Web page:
With roughly one-quarter of the American workforce laid off and state and municipal treasuries running dry, the pressure to reopen our pandemic-ravaged economy is growing.
But as President Donald Trump promises a shortcut to an economic revival by simply rescinding lockdowns before the virus is contained, prepare for a rude awakening. In places where restrictions have eased or were never imposed, evidence is emerging that it's the virus itself, not the lockdowns, that is sapping the strength of commerce, even as state and local officials shoulder the blame for imposing measures meant to protect the public's health.
A study released May 12 by researchers from the University of Copenhagen compared the economic effects of the pandemic on two neighboring countries that took vastly different approaches: Denmark and Sweden. Sweden declined to take the strict measures imposed in Denmark and elsewhere, earning praise from U.S. conservatives desperate for evidence to support their preconceived notion that lockdowns are unnecessary.
But the study will disappoint those who would hold Sweden up as a blueprint for how the U.S. can avoid economic malaise. It found that while consumer spending in Denmark dropped 29 percent compared to last year, it also dropped 25 percent in laissez-faire Sweden. Only 4 percent of Denmark's decline could be attributed to consumers being willing but unable to shop because of restrictions on public activity. A review of Google mobility data by the New York Times confirmed that Swedish economic activity has declined by about the same amount as its neighbors.
It's a small sample size, but it points to an obvious conclusion: people are afraid of getting sick, and aren't likely to resume a vibrant, active public life until the virus has been contained. As for Sweden's public health? Its death toll from COVID-19 has far exceeded those of its neighbors, in total and per capita.
Here in the U.S., Georgia Gov. Brian Kemp's approval rating has plummeted from the mid-50s to 39% in a recent Washington Post-Ipsos poll since his reckless decision to make Georgia the first state in the nation to reopen. Kemp's call was widely panned as a transparent effort to bolster Trump's jobs-at-any-cost strategy during an election year in a contested state where Democratic challenger Joe Biden has made inroads. But the economic revival Kemp hoped for hasn't materialized, as shown by Georgia's steady stream of unemployment claims since the reopening, and public health experts have blasted Kemp's administration for its Orwellian manipulation of health statistics to conceal whether Georgia's contagion has worsened.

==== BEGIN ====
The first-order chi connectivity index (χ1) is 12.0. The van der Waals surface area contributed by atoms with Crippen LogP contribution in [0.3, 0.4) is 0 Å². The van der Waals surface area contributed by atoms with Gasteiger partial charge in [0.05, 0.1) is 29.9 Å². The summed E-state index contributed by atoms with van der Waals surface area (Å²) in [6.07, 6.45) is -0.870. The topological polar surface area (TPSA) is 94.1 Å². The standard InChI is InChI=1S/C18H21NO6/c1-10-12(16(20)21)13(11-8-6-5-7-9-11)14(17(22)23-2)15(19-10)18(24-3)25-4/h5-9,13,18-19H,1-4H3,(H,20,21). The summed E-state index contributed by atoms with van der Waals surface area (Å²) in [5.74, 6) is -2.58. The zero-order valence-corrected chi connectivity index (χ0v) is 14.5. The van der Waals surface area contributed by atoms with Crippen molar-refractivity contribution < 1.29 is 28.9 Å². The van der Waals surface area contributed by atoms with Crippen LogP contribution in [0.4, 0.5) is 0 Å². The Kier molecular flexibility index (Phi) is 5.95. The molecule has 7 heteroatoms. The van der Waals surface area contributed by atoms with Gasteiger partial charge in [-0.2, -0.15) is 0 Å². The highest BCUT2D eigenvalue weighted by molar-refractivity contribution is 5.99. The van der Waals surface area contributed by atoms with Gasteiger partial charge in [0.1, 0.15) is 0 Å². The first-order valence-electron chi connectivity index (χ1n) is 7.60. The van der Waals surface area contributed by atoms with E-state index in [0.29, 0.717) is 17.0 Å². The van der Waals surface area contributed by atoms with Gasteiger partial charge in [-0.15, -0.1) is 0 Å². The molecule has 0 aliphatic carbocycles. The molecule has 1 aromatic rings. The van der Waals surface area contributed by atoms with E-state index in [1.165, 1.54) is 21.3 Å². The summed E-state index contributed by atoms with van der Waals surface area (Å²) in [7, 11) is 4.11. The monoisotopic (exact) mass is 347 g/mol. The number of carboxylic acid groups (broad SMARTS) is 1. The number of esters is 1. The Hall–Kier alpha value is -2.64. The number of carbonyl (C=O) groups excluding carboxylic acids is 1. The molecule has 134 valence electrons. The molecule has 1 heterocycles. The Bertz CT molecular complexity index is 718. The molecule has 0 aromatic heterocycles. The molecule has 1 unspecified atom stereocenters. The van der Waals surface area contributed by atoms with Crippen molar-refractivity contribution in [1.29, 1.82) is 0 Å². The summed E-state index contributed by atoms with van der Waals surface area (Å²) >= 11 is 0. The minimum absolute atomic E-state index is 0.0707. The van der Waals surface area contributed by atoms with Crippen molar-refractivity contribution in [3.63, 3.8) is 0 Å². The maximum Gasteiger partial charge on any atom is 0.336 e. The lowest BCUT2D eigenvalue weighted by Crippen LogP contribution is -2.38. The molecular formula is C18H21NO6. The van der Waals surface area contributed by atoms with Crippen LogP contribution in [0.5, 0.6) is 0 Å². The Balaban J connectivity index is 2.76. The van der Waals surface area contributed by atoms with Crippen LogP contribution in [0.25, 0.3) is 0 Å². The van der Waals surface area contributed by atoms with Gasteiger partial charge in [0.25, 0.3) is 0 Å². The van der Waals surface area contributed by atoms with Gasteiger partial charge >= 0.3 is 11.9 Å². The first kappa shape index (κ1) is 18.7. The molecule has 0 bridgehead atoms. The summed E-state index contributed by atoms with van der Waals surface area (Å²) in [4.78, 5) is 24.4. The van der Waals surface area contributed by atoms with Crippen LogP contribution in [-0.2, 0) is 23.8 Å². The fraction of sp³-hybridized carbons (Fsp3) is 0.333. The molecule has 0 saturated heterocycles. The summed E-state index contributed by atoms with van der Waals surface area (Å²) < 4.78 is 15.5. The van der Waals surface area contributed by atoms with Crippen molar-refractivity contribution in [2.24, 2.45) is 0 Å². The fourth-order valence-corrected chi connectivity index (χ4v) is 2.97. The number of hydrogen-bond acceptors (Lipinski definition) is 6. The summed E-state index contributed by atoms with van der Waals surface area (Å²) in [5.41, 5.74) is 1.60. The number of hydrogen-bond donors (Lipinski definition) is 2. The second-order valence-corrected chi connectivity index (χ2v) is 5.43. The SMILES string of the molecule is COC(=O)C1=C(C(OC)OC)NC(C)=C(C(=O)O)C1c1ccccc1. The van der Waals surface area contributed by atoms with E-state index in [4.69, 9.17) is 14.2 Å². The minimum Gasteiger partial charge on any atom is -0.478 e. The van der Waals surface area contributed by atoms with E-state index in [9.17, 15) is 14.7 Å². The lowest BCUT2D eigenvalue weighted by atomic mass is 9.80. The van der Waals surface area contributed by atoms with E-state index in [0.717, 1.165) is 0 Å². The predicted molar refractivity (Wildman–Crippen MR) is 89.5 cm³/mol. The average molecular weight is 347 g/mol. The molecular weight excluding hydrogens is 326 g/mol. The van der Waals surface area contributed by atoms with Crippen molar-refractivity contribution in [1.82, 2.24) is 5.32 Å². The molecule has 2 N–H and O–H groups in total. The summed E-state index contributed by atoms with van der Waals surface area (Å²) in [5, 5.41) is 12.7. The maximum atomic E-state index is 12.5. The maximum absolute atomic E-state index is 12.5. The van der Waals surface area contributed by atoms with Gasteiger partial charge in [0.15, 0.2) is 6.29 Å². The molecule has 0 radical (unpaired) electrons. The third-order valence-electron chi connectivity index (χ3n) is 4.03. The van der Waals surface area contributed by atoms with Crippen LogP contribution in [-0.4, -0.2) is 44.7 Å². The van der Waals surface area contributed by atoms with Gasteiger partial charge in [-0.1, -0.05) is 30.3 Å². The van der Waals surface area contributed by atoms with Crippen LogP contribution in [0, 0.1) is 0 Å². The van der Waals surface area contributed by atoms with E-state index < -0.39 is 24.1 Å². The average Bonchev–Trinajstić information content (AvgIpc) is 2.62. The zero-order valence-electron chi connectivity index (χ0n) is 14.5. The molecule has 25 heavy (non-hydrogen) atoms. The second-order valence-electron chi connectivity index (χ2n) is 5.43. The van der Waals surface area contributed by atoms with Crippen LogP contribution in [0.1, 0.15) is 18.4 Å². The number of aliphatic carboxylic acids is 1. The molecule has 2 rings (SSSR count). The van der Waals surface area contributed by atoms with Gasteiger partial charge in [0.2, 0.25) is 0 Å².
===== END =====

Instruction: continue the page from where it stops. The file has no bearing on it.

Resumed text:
“We’ve been chasing a bit of a false narrative that the economic hit is about the restrictions and not the disease itself,” Julia Coronado of the Macropolicy Perspectives consulting firm said to Politico. “The economic story really isn’t about lockdowns ... It really is about the disease, and how fearful people are about getting sick.”
One might assume that Trump and his Republican allies on Capitol Hill would see how badly this strategy could backfire, but they seem dead-set on forcing Americans back to work. Senate Majority Leader Mitch McConnell, R-Ky., has taken a hard-line stance against further economic relief, instead urging liability protections for businesses, so that workers forced to get sick would have no recourse against negligent employers. Sen. Rob Portman, R-Ohio, and White House economic adviser Larry Kudlow are reportedly mulling a $450 "back-to-work bonus," like highwaymen forcing Americans to choose their money or their lives.
“Our human capital stock is ready to get back to work,” White House economist Kevin Hassett crudely declared on May 25 in a CNBC interview, despite overwhelming polling evidence to the contrary. But such out-of-touch ignorance shouldn't come as a surprise from an administration that treats workers as little more than livestock.